The United Nations human rights chief today condemned the ongoing human rights violations in northern Mali, including cruel punishments such as amputations, and called on the Government and the international community to urgently address the crisis.
“According to credible reports that my office has received, the various armed groups currently occupying northern Mali have been committing serious human rights violations and possibly war crimes,” said High Commissioner for Human Rights Navi Pillay.
“These include cruel punishments, such as amputations, the stoning to death of an unmarried couple, summary executions, recruitment of child soldiers, as well as violations of women’s rights, children’s rights, freedom of expression, the rights to food, health, education, to freedom of religion and belief, and cultural rights,” she said in a report to the Human Rights Council in Geneva.
At least seven men have suffered amputations carried out by the Movement for the Unity of the Jihad in West Africa (MUJAO) and Ansar Dine, including one man who had a hand amputated yesterday for theft, the High Commissioner’s office (OHCHR) said in a news release. Reports suggest that about 30 men accused of a variety of offences are awaiting punishment, possibly including amputations.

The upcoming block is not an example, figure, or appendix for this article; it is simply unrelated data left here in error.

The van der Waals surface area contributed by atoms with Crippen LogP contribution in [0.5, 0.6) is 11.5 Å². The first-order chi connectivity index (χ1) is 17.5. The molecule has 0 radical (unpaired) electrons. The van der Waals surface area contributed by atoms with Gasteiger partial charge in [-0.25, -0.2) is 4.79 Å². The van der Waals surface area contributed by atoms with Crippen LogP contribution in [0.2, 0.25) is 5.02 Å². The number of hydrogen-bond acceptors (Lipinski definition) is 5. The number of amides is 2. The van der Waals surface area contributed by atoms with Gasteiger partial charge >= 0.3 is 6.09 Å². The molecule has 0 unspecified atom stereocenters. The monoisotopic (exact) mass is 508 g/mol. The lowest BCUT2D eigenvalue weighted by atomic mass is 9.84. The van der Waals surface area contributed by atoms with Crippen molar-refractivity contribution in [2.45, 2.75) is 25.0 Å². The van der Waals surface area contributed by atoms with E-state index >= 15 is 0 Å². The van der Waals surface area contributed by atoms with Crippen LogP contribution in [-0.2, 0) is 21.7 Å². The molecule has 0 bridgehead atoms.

In January, fighting between Government forces and Tuareg rebels broke out in northern Mali. The instability and insecurity resulting from the renewed clashes, as well as the proliferation of armed groups in the region and political instability in the wake of a military coup d’état in March, have led over 250,000 Malians to flee to neighbouring countries, with 174,000 Malians estimated to be internally displaced.
In her report, Ms. Pillay outlined a host of human rights abuses and alleged violations of international humanitarian law in northern Mali, calling for urgent action to bring an end to the political instability that has been fuelling the violence.
“I strongly condemn attacks on the civilian population, sexual violence, recruitment of child soldiers and forced displacement, as well as the destruction of Mali’s world heritage sites. Armed groups must abide by human rights and international humanitarian law,” she said.
“I am afraid the humanitarian and human rights situation in the whole of the Sahel region will dangerously deteriorate if the crisis in northern Mali is not urgently addressed.”
Condemning violations of human rights and the destruction of ancient sites in Mali, the Security Council last month encouraged the Economic Community of West Africa (ECOWAS) – working closely with the Malian Transitional authorities, the African Union Commission and countries in the region, with the support of the Secretary-General Ban Ki-moon – to prepare detailed proposals for a stabilization force for the West African country.